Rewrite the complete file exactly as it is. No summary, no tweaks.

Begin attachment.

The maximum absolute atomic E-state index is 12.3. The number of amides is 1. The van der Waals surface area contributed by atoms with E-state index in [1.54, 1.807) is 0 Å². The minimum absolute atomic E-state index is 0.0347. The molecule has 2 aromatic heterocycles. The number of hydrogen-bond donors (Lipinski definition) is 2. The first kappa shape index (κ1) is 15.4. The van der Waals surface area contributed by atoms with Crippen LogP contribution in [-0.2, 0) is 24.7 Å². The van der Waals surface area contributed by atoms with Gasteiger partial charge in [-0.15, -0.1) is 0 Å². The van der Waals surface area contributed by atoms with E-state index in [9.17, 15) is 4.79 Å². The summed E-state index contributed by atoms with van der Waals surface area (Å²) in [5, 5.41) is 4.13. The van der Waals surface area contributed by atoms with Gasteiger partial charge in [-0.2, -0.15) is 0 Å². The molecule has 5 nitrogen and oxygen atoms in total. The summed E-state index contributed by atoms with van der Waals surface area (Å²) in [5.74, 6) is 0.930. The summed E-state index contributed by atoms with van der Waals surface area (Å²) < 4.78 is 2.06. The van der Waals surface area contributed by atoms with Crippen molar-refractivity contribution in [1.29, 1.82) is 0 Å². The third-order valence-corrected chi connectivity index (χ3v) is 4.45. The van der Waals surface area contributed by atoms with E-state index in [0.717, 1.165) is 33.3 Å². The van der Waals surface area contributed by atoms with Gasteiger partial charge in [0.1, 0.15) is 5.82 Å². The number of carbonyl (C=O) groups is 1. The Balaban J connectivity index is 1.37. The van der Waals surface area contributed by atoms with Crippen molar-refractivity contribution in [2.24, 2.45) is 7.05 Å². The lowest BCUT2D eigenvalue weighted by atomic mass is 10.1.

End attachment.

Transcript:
The maximum absolute atomic E-state index is 12.3. The number of amides is 1. The van der Waals surface area contributed by atoms with E-state index in [1.54, 1.807) is 0 Å². The minimum absolute atomic E-state index is 0.0347. The molecule has 2 aromatic heterocycles. The number of hydrogen-bond donors (Lipinski definition) is 2. The first kappa shape index (κ1) is 15.4. The van der Waals surface area contributed by atoms with Crippen LogP contribution in [-0.2, 0) is 24.7 Å². The van der Waals surface area contributed by atoms with Gasteiger partial charge in [-0.15, -0.1) is 0 Å². The van der Waals surface area contributed by atoms with E-state index in [9.17, 15) is 4.79 Å². The summed E-state index contributed by atoms with van der Waals surface area (Å²) in [5, 5.41) is 4.13. The van der Waals surface area contributed by atoms with Gasteiger partial charge in [-0.2, -0.15) is 0 Å². The molecule has 5 nitrogen and oxygen atoms in total. The summed E-state index contributed by atoms with van der Waals surface area (Å²) in [5.74, 6) is 0.930. The summed E-state index contributed by atoms with van der Waals surface area (Å²) < 4.78 is 2.06. The van der Waals surface area contributed by atoms with Crippen molar-refractivity contribution in [1.29, 1.82) is 0 Å². The third-order valence-corrected chi connectivity index (χ3v) is 4.45. The van der Waals surface area contributed by atoms with E-state index in [0.717, 1.165) is 33.3 Å². The van der Waals surface area contributed by atoms with Gasteiger partial charge in [0.1, 0.15) is 5.82 Å². The number of carbonyl (C=O) groups is 1. The Balaban J connectivity index is 1.37. The van der Waals surface area contributed by atoms with Crippen molar-refractivity contribution in [2.24, 2.45) is 7.05 Å². The lowest BCUT2D eigenvalue weighted by atomic mass is 10.1.